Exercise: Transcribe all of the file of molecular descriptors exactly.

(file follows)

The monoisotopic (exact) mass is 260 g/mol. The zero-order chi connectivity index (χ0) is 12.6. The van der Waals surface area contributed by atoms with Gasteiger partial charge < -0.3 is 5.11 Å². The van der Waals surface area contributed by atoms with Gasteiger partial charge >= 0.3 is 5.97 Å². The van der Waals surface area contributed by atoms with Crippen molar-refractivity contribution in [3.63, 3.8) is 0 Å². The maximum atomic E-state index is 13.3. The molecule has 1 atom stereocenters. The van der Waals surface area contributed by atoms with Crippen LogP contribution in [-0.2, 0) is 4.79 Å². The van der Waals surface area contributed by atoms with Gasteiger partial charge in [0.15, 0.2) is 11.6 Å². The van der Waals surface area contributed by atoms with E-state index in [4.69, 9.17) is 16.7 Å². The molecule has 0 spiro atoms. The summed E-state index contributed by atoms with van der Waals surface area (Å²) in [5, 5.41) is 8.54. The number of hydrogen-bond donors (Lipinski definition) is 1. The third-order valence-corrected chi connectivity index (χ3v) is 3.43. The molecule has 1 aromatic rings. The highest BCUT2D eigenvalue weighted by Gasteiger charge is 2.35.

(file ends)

The monoisotopic (exact) mass is 260 g/mol. The zero-order chi connectivity index (χ0) is 12.6. The van der Waals surface area contributed by atoms with Gasteiger partial charge < -0.3 is 5.11 Å². The van der Waals surface area contributed by atoms with Gasteiger partial charge >= 0.3 is 5.97 Å². The van der Waals surface area contributed by atoms with Crippen molar-refractivity contribution in [3.63, 3.8) is 0 Å². The maximum atomic E-state index is 13.3. The molecule has 1 atom stereocenters. The van der Waals surface area contributed by atoms with Crippen LogP contribution in [-0.2, 0) is 4.79 Å². The van der Waals surface area contributed by atoms with Gasteiger partial charge in [0.15, 0.2) is 11.6 Å². The van der Waals surface area contributed by atoms with E-state index in [4.69, 9.17) is 16.7 Å². The molecule has 0 spiro atoms. The summed E-state index contributed by atoms with van der Waals surface area (Å²) in [5, 5.41) is 8.54. The number of hydrogen-bond donors (Lipinski definition) is 1. The third-order valence-corrected chi connectivity index (χ3v) is 3.43. The molecule has 1 aromatic rings. The highest BCUT2D eigenvalue weighted by Gasteiger charge is 2.35.